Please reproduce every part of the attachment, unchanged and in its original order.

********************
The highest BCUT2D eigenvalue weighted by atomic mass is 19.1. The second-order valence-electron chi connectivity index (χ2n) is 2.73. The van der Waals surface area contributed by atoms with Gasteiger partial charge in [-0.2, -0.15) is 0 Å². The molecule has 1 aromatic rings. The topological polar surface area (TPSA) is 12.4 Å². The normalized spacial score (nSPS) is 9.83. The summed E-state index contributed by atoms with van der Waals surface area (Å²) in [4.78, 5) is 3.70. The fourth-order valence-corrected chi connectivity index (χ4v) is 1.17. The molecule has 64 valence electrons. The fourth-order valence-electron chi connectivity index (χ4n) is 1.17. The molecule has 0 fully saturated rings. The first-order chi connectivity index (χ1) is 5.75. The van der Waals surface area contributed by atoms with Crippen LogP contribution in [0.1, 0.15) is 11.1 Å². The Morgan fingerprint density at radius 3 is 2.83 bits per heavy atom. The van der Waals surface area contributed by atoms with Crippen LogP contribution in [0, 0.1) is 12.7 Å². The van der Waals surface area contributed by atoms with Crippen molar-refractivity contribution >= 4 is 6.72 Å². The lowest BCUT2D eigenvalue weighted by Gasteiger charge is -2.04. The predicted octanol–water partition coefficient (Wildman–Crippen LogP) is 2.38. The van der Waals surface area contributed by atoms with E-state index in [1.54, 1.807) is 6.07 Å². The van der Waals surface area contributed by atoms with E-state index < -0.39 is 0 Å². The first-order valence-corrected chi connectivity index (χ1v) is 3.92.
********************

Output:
The highest BCUT2D eigenvalue weighted by atomic mass is 19.1. The second-order valence-electron chi connectivity index (χ2n) is 2.73. The van der Waals surface area contributed by atoms with Gasteiger partial charge in [-0.2, -0.15) is 0 Å². The molecule has 1 aromatic rings. The topological polar surface area (TPSA) is 12.4 Å². The normalized spacial score (nSPS) is 9.83. The summed E-state index contributed by atoms with van der Waals surface area (Å²) in [4.78, 5) is 3.70. The fourth-order valence-corrected chi connectivity index (χ4v) is 1.17. The molecule has 64 valence electrons. The fourth-order valence-electron chi connectivity index (χ4n) is 1.17. The molecule has 0 fully saturated rings. The first-order chi connectivity index (χ1) is 5.75. The van der Waals surface area contributed by atoms with Crippen LogP contribution in [0.1, 0.15) is 11.1 Å². The Morgan fingerprint density at radius 3 is 2.83 bits per heavy atom. The van der Waals surface area contributed by atoms with Crippen LogP contribution in [0, 0.1) is 12.7 Å². The van der Waals surface area contributed by atoms with Crippen molar-refractivity contribution >= 4 is 6.72 Å². The lowest BCUT2D eigenvalue weighted by Gasteiger charge is -2.04. The predicted octanol–water partition coefficient (Wildman–Crippen LogP) is 2.38. The van der Waals surface area contributed by atoms with E-state index in [1.54, 1.807) is 6.07 Å². The van der Waals surface area contributed by atoms with E-state index < -0.39 is 0 Å². The first-order valence-corrected chi connectivity index (χ1v) is 3.92.